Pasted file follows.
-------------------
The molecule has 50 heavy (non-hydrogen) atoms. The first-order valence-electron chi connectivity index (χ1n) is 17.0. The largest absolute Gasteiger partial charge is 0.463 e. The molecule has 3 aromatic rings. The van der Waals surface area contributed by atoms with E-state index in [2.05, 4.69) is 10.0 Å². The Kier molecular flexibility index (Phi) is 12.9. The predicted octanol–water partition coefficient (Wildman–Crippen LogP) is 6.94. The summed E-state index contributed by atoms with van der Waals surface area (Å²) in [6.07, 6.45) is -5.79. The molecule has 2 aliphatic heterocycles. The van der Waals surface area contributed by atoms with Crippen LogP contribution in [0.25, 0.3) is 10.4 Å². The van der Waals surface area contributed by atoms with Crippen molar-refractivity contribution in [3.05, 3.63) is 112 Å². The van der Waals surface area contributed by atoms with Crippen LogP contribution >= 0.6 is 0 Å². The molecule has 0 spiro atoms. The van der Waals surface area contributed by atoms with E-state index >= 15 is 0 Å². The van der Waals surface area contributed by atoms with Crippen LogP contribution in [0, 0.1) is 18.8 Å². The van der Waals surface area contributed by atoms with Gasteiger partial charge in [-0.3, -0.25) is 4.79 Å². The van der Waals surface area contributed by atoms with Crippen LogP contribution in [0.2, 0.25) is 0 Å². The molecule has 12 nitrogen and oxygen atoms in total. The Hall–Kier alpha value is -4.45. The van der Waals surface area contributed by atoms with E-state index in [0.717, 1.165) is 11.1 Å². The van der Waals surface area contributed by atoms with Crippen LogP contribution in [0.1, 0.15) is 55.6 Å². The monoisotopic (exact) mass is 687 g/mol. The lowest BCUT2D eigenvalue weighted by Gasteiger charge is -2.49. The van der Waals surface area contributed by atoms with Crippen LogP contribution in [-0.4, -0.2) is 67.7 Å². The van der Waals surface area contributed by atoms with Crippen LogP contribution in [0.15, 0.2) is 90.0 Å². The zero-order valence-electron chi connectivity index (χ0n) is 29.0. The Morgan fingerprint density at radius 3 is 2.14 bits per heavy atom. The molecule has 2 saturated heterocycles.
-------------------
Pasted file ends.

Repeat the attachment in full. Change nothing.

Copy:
The molecule has 50 heavy (non-hydrogen) atoms. The first-order valence-electron chi connectivity index (χ1n) is 17.0. The largest absolute Gasteiger partial charge is 0.463 e. The molecule has 3 aromatic rings. The van der Waals surface area contributed by atoms with E-state index in [2.05, 4.69) is 10.0 Å². The Kier molecular flexibility index (Phi) is 12.9. The predicted octanol–water partition coefficient (Wildman–Crippen LogP) is 6.94. The summed E-state index contributed by atoms with van der Waals surface area (Å²) in [6.07, 6.45) is -5.79. The molecule has 2 aliphatic heterocycles. The van der Waals surface area contributed by atoms with Crippen LogP contribution in [0.25, 0.3) is 10.4 Å². The van der Waals surface area contributed by atoms with Crippen molar-refractivity contribution in [3.05, 3.63) is 112 Å². The van der Waals surface area contributed by atoms with Crippen LogP contribution >= 0.6 is 0 Å². The molecule has 0 spiro atoms. The van der Waals surface area contributed by atoms with E-state index >= 15 is 0 Å². The van der Waals surface area contributed by atoms with Crippen LogP contribution in [0, 0.1) is 18.8 Å². The van der Waals surface area contributed by atoms with Gasteiger partial charge in [-0.3, -0.25) is 4.79 Å². The van der Waals surface area contributed by atoms with Crippen LogP contribution in [0.2, 0.25) is 0 Å². The molecule has 12 nitrogen and oxygen atoms in total. The Hall–Kier alpha value is -4.45. The van der Waals surface area contributed by atoms with E-state index in [0.717, 1.165) is 11.1 Å². The van der Waals surface area contributed by atoms with Crippen LogP contribution in [0.1, 0.15) is 55.6 Å². The monoisotopic (exact) mass is 687 g/mol. The lowest BCUT2D eigenvalue weighted by Gasteiger charge is -2.49. The van der Waals surface area contributed by atoms with Crippen LogP contribution in [-0.4, -0.2) is 67.7 Å². The van der Waals surface area contributed by atoms with Crippen LogP contribution in [0.15, 0.2) is 90.0 Å². The zero-order valence-electron chi connectivity index (χ0n) is 29.0. The Morgan fingerprint density at radius 3 is 2.14 bits per heavy atom. The molecule has 2 saturated heterocycles.